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House Republican bill seeks to ban DEI in Kentucky higher education

State Representative Jennifer Decker attends a meeting of the House Standing Committee on Education.
LPM
House Bill 9 would seek to dissolve all DEI initiatives, offices and staff in Kentucky higher education by June 30.

A measure introduced by a GOP state lawmaker aims to terminate all diversity, equity and inclusion initiatives in Kentucky colleges and universities.

Kentucky’s public colleges and universities would have to dissolve departments and staff positions related to diversity, equity and inclusion, or DEI, under House Bill 9, filed Friday by Waddy Republican state Rep. Jennifer Decker.

“HB 9 would ensure the postsecondary system in Kentucky is held accountable to dismantle the failed and misguided DEI bureaucracies that have made college more divided, more expensive, and less tolerant,” Decker said in a news release.

DEI initiatives have a long history, but have become more prevalent in recent years as colleges and other institutions responded to calls from many people of color and LGBTQ+ people that campuses aren’t doing enough to prevent discrimination and make people of all backgrounds welcome.

The practices gained attention nationally among conservatives when former Republican President Donald Trump signed a 2020 executive order outlawing DEI in federal agencies. Trump and other conservatives say DEI initiatives are discriminatory and divisive. They often lump them under the moniker of “critical race theory.”

Decker’s bill would prevent public colleges and universities from using resources to promote “discriminatory concepts.” The measure defines those as either of the following:

  • “Presenting as truth, rather than as a subject for inquiry,” the existence of systemic racism, sexism or socioeconomic hierarchy.
  • “Justifying or promoting differential treatment” based on race, sex or other protected categories.

HB 9 would order all initiatives, offices or positions in Kentucky’s public colleges and universities responsible for promoting so-called “discriminatory concepts” dissolved by June 30, “regardless of whether the office is designated by the institutions as a diversity equity, and inclusion office.”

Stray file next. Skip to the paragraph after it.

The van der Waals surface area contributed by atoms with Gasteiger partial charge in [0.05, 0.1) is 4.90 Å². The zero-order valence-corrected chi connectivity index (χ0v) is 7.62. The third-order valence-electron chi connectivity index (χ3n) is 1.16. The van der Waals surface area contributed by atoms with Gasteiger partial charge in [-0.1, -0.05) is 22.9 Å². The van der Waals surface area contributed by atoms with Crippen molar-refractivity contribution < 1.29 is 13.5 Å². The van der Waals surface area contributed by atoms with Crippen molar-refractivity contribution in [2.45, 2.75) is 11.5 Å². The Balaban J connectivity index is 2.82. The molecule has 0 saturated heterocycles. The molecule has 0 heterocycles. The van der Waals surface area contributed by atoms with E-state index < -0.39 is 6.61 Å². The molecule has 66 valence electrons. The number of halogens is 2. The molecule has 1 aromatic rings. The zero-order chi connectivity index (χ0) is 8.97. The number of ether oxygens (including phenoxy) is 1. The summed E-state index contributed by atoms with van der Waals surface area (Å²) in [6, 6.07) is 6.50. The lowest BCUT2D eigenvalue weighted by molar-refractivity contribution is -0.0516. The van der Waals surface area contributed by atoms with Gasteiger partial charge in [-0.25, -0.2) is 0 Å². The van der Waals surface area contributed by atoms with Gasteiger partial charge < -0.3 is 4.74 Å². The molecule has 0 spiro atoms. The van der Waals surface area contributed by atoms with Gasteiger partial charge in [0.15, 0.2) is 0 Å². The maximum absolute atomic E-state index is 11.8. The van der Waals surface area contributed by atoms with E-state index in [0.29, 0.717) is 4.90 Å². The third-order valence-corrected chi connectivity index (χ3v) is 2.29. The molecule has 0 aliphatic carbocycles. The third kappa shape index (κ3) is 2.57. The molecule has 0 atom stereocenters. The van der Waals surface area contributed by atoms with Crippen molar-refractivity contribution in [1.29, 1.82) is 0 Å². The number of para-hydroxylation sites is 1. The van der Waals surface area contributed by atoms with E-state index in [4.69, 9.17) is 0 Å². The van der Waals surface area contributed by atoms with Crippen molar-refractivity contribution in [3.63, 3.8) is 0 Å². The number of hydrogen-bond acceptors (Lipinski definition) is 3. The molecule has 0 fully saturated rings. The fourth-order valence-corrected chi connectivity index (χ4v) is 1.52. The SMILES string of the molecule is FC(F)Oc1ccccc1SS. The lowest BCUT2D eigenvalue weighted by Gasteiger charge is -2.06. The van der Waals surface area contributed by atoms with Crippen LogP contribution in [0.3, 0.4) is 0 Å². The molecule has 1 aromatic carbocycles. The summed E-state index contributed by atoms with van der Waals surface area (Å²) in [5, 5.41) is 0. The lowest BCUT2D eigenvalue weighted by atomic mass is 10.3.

It would also require the Council on Postsecondary Education to “remove the ‘equity’ priority” from its strategic plan and disband several initiatives, including diversity plans and cultural competency certification programs.

Under the measure, higher education institutions would have to compile reports of the name, job title and compensation of every individual they’ve employed since 2019 who worked in DEI or whose title, office or job description contained the words, “diversity,” “equity,” “equality,” or “inclusion.”

The measure would give the Kentucky attorney general the authority to enforce compliance and allow students, their parents, employees or potential students or job candidates to sue schools if they believe the institution has violated the anti-DEI restrictions.

Students who take courses “dedicated to the justification or promotion” of DEI or “divisive concepts,” as defined in the bill, would not be able to use those credits towards a degree or certificate.

“Our campuses must uphold our students’ rights to freedom of speech, due process, and freedom of association. We are providing much-needed oversight to our public universities, which were founded on the promise of opportunity for all but have seemingly lost their way,” Decker said in a news release.

HB 9 is similar but more restrictive than Senate Bill 6. SB 6, filed by Republican state Sen. Mike Wilson of Bowling Green, also targets DEI initiatives in higher education. Meanwhile, Republican state Sen. Stephen Meredith of Leitchfield is sponsoring Senate Bill 93 — a measure targeting DEI in K-12 schools.

In the last year, Republican lawmakers across the country have introduced a flurry of legislation seeking to ban DEI in workplaces, schools and colleges. Many measures are based on 2023 laws in Florida and Texas prohibiting DEI initiatives in public colleges and universities.

Jess Clark is LPMs Education and Learning Reporter. Email Jess at jclark@lpm.org.